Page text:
寒天

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cold; poor; to tremble day; sky; heaven
simp. and trad.
(寒天)

Chinese[edit]

Pronunciation[edit]


Noun[edit]

寒天

  1. (Min Nan) winter

Usage notes[edit]

Synonyms[edit]


Japanese[edit]

Japanese Wikipedia has an article on:
Wikipedia ja
Wikipedia has an article on:
Wikipedia
寒天 (kanten): “ice mochi” made of sweetened agar.
Kanji in this term
かん
Grade: 3
てん
Grade: 1
on'yomi

Pronunciation[edit]

Etymology 1[edit]

From Middle Chinese compound 寒天 ‎(han  then, literally cold + heavens). Compare the modern Hakka hòn-thiên or Min Nan kôaⁿ-thiⁿ.

Noun[edit]

寒天 ‎(hiragana かんてん, romaji kanten)

  1. cold weather
  2. a wintry sky
Synonyms[edit]

Etymology 2[edit]

Kanten was discovered in roughly 1658 by innkeeper 美濃太郎左衛門 (Mino Tarōzaemon) after discarding some 心太 ‎(tokoroten, a kind of jelly-like noodle made from boiled seaweed extract) outside, and noticing that it had gelled overnight in the winter weather and then dried to a white powder over the next few days. According to various sources, the substance was called 寒天 by taking the first and last elements of the phrase 晒(し)心太 (kan-zarashi tokoroten), literally “cold-exposed tokoroten”.[2][3]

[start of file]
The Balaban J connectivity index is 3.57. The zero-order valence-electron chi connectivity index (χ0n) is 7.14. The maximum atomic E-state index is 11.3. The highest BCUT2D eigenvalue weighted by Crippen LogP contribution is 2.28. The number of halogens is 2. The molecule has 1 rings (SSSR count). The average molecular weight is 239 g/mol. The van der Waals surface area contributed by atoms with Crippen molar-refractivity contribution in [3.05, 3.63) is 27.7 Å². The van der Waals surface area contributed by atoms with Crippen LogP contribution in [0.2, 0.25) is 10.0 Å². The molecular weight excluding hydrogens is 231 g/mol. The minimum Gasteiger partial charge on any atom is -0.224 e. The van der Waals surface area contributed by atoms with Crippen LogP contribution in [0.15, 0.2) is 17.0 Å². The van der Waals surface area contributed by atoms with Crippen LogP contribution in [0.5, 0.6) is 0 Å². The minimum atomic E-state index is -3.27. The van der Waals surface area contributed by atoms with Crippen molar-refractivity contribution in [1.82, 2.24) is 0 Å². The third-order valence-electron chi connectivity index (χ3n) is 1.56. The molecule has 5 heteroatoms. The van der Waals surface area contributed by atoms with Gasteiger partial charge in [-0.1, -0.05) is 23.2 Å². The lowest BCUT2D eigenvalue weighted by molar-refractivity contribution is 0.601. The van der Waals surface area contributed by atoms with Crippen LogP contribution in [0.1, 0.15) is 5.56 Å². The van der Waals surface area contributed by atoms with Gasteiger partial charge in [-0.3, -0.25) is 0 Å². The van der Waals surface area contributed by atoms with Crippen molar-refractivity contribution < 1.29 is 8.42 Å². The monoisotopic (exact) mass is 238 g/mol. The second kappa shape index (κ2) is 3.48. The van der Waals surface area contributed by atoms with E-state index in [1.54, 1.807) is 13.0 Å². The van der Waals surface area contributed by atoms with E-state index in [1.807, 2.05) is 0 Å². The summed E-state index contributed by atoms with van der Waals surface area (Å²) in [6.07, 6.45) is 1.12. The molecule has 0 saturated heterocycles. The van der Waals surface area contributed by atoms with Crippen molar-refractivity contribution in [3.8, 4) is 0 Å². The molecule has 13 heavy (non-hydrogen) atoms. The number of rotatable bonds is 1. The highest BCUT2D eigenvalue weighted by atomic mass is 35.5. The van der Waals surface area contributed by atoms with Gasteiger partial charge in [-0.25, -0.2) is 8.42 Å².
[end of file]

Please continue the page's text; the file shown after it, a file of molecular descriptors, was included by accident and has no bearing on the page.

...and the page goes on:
Noun[edit]

寒天 ‎(hiragana かんてん, romaji kanten)

  1. agar, agar-agar: vegetable gelatine
Derived terms[edit]

References[edit]

  1. 1.0 1.1 2006, 大辞林 (Daijirin), Third Edition (in Japanese), Tōkyō: Sanseidō, ISBN 4-385-13905-9
  2. ^ 2014, 女性におすすめのダイエット食と健康食 (Josei ni Osusume no Daietto Shoku to Kenkō Shoku, “Diet and Health Foods Recommended for Women”) (in Japanese), All About staff editors, Tōkyō: All About.
    Text may be viewable at Google Books here.
  3. ^ 2006, 日本料理事物起源 (Nihon Ryōri Jibutsu Kigen, “The Origins of Japanese Cuisine Items”) (in Japanese), Kōzō Kawakami and Masahiro Koide, Tōkyō: Iwanami Shoten.
    A text snippet may be viewable at Google Books here.
  • 1988, 国語大辞典(新装版) (Kokugo Dai Jiten, Revised Edition) (in Japanese), Tōkyō: Shogakukan
  • 2002, Ineko Kondō; Fumi Takano; Mary E Althaus; et. al., Shogakukan Progressive Japanese-English Dictionary, Third Edition, Tokyo: Shōgakukan, ISBN 4095102535.